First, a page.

Anxiety is common among breast cancer survivors. This analysis examined the effect of a hypnotic relaxation therapy, developed to reduce hot flashes, on anxiety levels of female breast cancer survivors. Anxiety was assessed using a numeric analog scale and the Hospital Anxiety and Depression Scale-Anxiety subscale. Significant reductions in anxiety were found from pre- to postintervention for each weekly session and were predictive of overall reductions in anxiety from baseline to after the last intervention. In this analysis, hypnotizability did not significantly predict for anxiety reductions measured before and after each session or from baseline to exit. These data provide initial support for the use of hypnotic relaxation therapy to reduce anxiety among breast cancer survivors.
Sexual dysfunction is a common problem for postmenopausal women. This study, as part of a larger randomized controlled trial, examined the effect of hypnotic relaxation therapy on sexual dysfunction, a secondary study outcome, in postmenopausal women. Sexual function was assessed using the Sexual Activity Questionnaire (SAQ). Significant improvement in sexual pleasure and discomfort were reported following 5 weekly sessions of hypnotic relaxation therapy, compared with those receiving an attention control. Total SAQ scores showed significant improvement in the hypnotic relaxation therapy treatment group while holding baseline SAQ scores constant. Improvements showed a slight increase at the Week 12 follow-up. The results of this analysis provide initial support for the use of hypnotic relaxation therapy to improve sexual function in postmenopausal women.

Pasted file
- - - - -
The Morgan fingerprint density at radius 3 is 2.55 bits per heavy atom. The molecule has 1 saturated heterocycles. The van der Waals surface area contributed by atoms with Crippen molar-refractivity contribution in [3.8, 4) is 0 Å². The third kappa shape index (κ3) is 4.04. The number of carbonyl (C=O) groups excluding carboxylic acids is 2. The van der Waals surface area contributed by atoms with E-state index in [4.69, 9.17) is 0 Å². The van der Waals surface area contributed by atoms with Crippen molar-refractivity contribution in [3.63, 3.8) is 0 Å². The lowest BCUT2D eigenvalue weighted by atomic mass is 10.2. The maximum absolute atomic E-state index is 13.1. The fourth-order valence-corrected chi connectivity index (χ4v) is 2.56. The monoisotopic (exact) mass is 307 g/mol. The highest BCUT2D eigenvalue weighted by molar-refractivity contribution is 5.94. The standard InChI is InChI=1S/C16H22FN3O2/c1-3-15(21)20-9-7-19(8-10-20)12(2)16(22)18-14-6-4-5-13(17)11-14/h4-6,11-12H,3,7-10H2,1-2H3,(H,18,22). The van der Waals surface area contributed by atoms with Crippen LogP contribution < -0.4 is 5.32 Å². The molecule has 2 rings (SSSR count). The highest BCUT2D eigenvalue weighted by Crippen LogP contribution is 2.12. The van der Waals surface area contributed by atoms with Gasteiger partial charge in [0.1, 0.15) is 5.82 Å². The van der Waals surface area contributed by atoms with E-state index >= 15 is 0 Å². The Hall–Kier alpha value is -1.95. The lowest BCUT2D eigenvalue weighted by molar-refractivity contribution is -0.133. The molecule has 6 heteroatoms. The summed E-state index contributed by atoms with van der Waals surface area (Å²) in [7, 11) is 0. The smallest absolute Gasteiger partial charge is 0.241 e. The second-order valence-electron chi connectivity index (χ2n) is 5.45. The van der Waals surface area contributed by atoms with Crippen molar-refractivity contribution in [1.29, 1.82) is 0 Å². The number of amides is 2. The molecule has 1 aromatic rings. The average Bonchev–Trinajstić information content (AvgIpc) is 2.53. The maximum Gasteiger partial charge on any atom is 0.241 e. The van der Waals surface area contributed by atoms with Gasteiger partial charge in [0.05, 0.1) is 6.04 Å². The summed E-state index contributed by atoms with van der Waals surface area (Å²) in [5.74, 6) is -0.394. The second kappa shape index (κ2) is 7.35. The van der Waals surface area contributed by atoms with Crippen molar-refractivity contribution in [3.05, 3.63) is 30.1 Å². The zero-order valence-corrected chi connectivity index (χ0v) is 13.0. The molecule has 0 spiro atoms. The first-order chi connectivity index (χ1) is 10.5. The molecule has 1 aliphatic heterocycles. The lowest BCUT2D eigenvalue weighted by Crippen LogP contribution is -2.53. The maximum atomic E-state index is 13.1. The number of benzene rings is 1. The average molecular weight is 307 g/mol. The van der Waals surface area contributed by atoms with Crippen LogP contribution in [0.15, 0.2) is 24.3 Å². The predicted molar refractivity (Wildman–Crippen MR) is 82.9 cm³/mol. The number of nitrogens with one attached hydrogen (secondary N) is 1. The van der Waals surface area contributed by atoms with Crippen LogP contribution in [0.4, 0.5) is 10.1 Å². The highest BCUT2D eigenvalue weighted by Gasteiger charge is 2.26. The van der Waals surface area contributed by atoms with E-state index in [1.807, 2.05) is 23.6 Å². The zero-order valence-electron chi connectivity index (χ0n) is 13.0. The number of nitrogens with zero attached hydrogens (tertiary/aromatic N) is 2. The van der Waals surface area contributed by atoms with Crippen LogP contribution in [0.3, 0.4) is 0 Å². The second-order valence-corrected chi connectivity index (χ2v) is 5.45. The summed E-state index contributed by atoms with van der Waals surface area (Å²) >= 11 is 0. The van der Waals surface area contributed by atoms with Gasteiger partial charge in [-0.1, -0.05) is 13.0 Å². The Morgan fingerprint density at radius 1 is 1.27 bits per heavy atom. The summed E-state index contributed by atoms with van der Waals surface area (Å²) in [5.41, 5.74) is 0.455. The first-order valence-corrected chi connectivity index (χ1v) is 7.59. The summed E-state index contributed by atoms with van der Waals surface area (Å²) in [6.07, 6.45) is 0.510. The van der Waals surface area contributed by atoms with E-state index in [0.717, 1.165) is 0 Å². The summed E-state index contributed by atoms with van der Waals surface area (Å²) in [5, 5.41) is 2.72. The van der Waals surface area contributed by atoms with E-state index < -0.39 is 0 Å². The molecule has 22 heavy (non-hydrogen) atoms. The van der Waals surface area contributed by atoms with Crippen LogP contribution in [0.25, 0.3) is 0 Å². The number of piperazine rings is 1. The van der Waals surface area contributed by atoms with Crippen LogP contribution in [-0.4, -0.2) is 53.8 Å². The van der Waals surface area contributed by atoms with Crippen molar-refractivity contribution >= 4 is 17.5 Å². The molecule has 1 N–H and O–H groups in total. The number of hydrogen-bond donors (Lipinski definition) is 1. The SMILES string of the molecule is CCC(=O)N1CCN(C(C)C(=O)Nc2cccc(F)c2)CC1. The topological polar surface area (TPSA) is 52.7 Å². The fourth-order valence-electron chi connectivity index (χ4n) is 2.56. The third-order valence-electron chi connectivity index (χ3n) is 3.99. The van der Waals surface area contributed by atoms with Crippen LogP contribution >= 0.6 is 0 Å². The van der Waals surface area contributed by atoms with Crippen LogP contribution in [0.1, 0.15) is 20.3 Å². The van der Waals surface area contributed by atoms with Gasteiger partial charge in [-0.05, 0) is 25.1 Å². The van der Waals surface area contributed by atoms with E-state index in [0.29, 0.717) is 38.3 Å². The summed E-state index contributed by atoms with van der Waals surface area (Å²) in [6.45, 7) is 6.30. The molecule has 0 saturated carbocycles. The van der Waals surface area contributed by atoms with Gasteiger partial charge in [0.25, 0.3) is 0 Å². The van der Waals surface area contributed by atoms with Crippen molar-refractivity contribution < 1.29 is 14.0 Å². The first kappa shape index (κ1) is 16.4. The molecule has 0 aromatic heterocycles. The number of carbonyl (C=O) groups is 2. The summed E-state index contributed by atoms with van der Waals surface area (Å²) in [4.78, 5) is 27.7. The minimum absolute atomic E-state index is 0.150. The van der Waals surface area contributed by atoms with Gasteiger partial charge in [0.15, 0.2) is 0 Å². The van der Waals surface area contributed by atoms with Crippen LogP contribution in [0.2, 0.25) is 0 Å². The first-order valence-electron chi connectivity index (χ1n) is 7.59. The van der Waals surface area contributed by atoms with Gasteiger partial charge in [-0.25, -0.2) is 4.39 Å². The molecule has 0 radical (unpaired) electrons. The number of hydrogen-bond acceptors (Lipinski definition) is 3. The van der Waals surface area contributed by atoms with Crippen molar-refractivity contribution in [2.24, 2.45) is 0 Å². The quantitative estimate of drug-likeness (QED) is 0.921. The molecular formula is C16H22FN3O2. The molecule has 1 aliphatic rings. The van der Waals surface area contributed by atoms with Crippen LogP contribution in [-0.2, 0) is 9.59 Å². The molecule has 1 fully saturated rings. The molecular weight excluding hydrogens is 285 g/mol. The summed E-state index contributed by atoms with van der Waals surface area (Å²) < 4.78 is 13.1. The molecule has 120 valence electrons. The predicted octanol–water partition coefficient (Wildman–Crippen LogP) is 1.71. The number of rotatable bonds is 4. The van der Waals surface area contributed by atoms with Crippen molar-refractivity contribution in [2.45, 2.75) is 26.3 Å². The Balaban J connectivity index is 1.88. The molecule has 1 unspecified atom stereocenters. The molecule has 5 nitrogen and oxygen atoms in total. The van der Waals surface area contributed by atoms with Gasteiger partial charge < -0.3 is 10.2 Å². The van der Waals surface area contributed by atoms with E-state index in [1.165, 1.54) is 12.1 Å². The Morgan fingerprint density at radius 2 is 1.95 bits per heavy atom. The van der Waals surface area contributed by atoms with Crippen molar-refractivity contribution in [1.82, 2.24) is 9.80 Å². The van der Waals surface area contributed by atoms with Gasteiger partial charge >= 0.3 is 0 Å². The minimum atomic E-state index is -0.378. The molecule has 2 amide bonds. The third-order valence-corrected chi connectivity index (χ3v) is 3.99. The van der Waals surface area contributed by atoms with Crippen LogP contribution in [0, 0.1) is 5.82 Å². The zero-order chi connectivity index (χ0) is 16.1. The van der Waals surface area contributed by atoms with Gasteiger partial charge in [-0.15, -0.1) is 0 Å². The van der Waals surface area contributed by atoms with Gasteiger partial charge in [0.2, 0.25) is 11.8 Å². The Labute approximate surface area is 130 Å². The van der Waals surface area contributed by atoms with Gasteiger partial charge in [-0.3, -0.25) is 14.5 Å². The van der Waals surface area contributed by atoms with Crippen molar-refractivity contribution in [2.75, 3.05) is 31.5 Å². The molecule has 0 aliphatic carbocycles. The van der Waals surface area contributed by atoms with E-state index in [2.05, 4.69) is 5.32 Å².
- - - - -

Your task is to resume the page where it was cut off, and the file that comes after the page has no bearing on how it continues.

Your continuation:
Hypnotic relaxation therapy (HRT) has been shown to reduce hot flashes in postmenopausal women and breast cancer survivors. While the biological mechanism by which HRT reduces hot flashes is unknown, it has been speculated that reduction of stress mediates the intervention’s effectiveness. The purpose of the present study was to examine the effect of HRT on a known biomarker of stress (cortisol) and changes in cortisol as a mediator. Sixty-two postmenopausal women received hypnotic relaxation therapy for hot flashes and completed measures of hot flashes in addition to providing cortisol samples at baseline and endpoint. HRT resulted in significantly decreased early evening salivary cortisol concentrations. However, changes in salivary cortisol concentrations did not mediate the effects of HRT.
This case study reports on a 69-year-old African American male who presented with hot flashes following a diagnosis of prostate cancer and subsequent prostatectomy. Measures include both self-reported and physiologically measured hot flash frequency and sleep quality. The intervention involved 7 weekly sessions of hypnotic relaxation therapy directed toward alleviation of hot flashes. Posttreatment self-reported hot flashes decreased 94%; physiologically measured hot flashes decreased 100%; and sleep quality improved 87.5%. At week 12, both self-reported and physiologically measured hot flashes decreased 95% and sleep quality improved 37.5% over baseline, suggesting hypnotic relaxation therapy may be an effective intervention for men with hot flashes following treatment for prostate cancer.